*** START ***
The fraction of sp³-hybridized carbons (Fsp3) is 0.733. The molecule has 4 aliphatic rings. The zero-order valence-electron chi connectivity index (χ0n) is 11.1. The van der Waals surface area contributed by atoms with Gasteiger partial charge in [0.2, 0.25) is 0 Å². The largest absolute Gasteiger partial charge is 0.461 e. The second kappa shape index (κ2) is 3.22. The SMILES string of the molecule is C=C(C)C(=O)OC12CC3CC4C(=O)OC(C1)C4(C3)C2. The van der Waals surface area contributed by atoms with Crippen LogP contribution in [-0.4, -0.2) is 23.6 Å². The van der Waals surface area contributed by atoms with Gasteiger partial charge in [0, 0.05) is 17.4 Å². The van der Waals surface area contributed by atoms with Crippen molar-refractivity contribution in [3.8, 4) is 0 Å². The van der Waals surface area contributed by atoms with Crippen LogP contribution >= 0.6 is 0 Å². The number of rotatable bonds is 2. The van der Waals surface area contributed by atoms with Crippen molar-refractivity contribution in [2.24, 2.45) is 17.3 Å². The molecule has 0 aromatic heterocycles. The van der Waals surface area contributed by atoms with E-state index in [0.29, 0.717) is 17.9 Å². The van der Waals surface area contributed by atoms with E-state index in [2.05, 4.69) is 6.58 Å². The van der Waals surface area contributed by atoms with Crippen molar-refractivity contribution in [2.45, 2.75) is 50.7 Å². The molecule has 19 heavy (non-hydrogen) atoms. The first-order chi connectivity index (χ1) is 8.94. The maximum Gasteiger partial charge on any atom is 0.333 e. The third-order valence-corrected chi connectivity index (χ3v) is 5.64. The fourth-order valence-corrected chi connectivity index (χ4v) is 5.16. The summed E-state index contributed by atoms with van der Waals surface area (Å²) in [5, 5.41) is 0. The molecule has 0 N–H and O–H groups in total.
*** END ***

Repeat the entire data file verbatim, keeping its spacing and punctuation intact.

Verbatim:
The fraction of sp³-hybridized carbons (Fsp3) is 0.733. The molecule has 4 aliphatic rings. The zero-order valence-electron chi connectivity index (χ0n) is 11.1. The van der Waals surface area contributed by atoms with Gasteiger partial charge in [0.2, 0.25) is 0 Å². The largest absolute Gasteiger partial charge is 0.461 e. The second kappa shape index (κ2) is 3.22. The SMILES string of the molecule is C=C(C)C(=O)OC12CC3CC4C(=O)OC(C1)C4(C3)C2. The van der Waals surface area contributed by atoms with Crippen LogP contribution in [-0.4, -0.2) is 23.6 Å². The van der Waals surface area contributed by atoms with Gasteiger partial charge in [0, 0.05) is 17.4 Å². The van der Waals surface area contributed by atoms with Crippen molar-refractivity contribution in [3.8, 4) is 0 Å². The van der Waals surface area contributed by atoms with Crippen LogP contribution >= 0.6 is 0 Å². The number of rotatable bonds is 2. The van der Waals surface area contributed by atoms with Crippen molar-refractivity contribution in [2.24, 2.45) is 17.3 Å². The molecule has 0 aromatic heterocycles. The van der Waals surface area contributed by atoms with E-state index in [0.29, 0.717) is 17.9 Å². The van der Waals surface area contributed by atoms with E-state index in [2.05, 4.69) is 6.58 Å². The van der Waals surface area contributed by atoms with Crippen molar-refractivity contribution in [2.45, 2.75) is 50.7 Å². The molecule has 19 heavy (non-hydrogen) atoms. The first-order chi connectivity index (χ1) is 8.94. The maximum Gasteiger partial charge on any atom is 0.333 e. The third-order valence-corrected chi connectivity index (χ3v) is 5.64. The fourth-order valence-corrected chi connectivity index (χ4v) is 5.16. The summed E-state index contributed by atoms with van der Waals surface area (Å²) in [5, 5.41) is 0. The molecule has 0 N–H and O–H groups in total.